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Arizona State University was well represented at this year's Joint Mathematics Meetings (JMM), the largest annual mathematics gathering in the world. Faculty, postdoctoral research associates and graduate students from ASU's School of Mathematical and Statistical Sciences participated in research sessions and invited talks.
The annual event was originally scheduled to take place Jan. 6–9, in Washington, D.C. Due to the ongoing COVID-19 pandemic, the co-hosts, the American Mathematical Society (AMS) and the Mathematical Association of America (MAA), agreed to switch to a virtual meeting format. Other mathematical societies and associations involved with this year's JMM included the Association for Women in Mathematics (AWM), National Association of Mathematicians (NAM), Association for Symbolic Logic (ASL), Mathematical Sciences Research Institute (MSRI) and the Society for Industrial and Applied Mathematics (SIAM).
The 2021 Virtual JMM kicked off on Jan. 6 with a talk by Malena Espanol, assistant professor in the School of Mathematical and Statistical Sciences. Her talk, "Computational Methods for Solving Inverse Problems in Imaging," looked at different imaging systems and how the data produced often contains errors caused by the cameras or sensors. She proposed how to formulate the corresponding mathematical models, develop regularization methods and revealed numerical results.
Espanol's talk was part of the AMS-AWM Special Session on Women of Color in Applied Math and Analysis co-organized by Mirjeta Pasha, a postdoctoral research associate in the School of Mathematical and Statistical Sciences. Pasha also presented a talk later that afternoon, "Krylov meets Bregman: Sparse image reconstruction with nonnegativity constraint."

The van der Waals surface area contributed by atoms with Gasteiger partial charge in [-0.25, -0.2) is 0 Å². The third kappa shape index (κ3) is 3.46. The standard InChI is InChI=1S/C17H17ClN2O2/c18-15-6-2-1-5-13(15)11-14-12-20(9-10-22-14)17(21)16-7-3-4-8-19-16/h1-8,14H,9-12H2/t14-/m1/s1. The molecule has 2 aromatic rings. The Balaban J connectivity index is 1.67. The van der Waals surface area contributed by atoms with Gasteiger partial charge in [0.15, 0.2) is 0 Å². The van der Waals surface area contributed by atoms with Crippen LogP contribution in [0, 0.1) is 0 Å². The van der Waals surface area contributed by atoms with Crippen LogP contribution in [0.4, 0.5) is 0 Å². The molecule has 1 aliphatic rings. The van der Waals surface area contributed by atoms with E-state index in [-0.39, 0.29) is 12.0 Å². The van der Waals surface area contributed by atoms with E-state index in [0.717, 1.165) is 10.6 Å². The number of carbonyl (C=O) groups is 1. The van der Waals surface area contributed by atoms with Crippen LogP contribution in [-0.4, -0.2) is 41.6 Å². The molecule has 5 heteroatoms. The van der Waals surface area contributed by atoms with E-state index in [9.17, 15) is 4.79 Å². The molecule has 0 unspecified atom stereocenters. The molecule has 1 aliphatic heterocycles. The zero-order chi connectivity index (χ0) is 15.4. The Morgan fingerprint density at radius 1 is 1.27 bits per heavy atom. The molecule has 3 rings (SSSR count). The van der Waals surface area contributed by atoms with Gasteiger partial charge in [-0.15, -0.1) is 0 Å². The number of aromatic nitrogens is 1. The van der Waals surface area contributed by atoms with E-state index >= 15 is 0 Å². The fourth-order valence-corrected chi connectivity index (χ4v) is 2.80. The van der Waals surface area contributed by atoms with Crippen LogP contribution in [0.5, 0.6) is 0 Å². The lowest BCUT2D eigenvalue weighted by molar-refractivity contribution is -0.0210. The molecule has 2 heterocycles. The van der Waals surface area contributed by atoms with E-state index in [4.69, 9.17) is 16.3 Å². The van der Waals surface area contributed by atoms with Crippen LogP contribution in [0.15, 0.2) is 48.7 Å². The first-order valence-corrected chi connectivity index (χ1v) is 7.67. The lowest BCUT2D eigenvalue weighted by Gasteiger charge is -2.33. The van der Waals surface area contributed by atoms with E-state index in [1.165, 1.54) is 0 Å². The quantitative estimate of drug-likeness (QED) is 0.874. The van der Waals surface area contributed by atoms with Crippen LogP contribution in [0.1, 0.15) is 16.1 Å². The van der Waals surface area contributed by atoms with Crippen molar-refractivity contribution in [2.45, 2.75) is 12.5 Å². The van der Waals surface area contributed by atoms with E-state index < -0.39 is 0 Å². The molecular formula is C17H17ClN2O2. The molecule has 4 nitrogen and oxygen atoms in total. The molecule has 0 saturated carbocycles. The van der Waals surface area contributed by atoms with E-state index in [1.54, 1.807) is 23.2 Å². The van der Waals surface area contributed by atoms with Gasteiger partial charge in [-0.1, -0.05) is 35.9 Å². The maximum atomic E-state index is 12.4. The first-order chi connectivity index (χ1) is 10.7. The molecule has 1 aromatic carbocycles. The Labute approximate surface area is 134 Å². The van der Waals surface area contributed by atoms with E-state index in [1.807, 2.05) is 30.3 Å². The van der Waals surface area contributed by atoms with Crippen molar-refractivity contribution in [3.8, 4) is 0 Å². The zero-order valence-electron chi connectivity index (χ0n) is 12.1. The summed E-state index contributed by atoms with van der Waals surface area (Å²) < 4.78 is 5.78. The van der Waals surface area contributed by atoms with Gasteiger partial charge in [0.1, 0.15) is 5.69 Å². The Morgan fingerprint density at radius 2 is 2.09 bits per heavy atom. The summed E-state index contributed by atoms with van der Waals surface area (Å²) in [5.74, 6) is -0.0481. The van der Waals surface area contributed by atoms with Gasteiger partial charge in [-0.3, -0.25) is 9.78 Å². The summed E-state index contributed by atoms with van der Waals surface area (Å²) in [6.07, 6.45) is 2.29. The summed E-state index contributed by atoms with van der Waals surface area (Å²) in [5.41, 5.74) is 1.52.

"Mirjeta and I are both members of the AWM 50th anniversary committee. The committee decided to organize special events to celebrate," said Espanol. "This was one of the special events."
"The good thing about all these virtual conferences is that you can give tons of talks without traveling anywhere. But we are missing so much of the person-to-person contact. You can see many people you know in the chats, but it is hard to check on how they are doing, etc. in a chat. This is our academic family ... so not sharing meals or coffee breaks with them is definitely not the same," said Espanol.
Abba Gumel, Foundation Professor of mathematics at ASU, was invited by MSRI to give a talk in the Current Events Bulletin Session titled "Mathematics of the Dynamics and Control of the COVID-19 Pandemic." Gumel also presented on a second topic, "To mask or not to mask: That's the question for the COVID-19 pandemic," as part of the AMS Special Session on Advances in Mathematical Biology.
"The two talks provided insights into the most challenging public health problem mankind has faced since the 1918–1919 influenza pandemic, that of the spread and control of the deadly COVID-19 pandemic," said Gumel.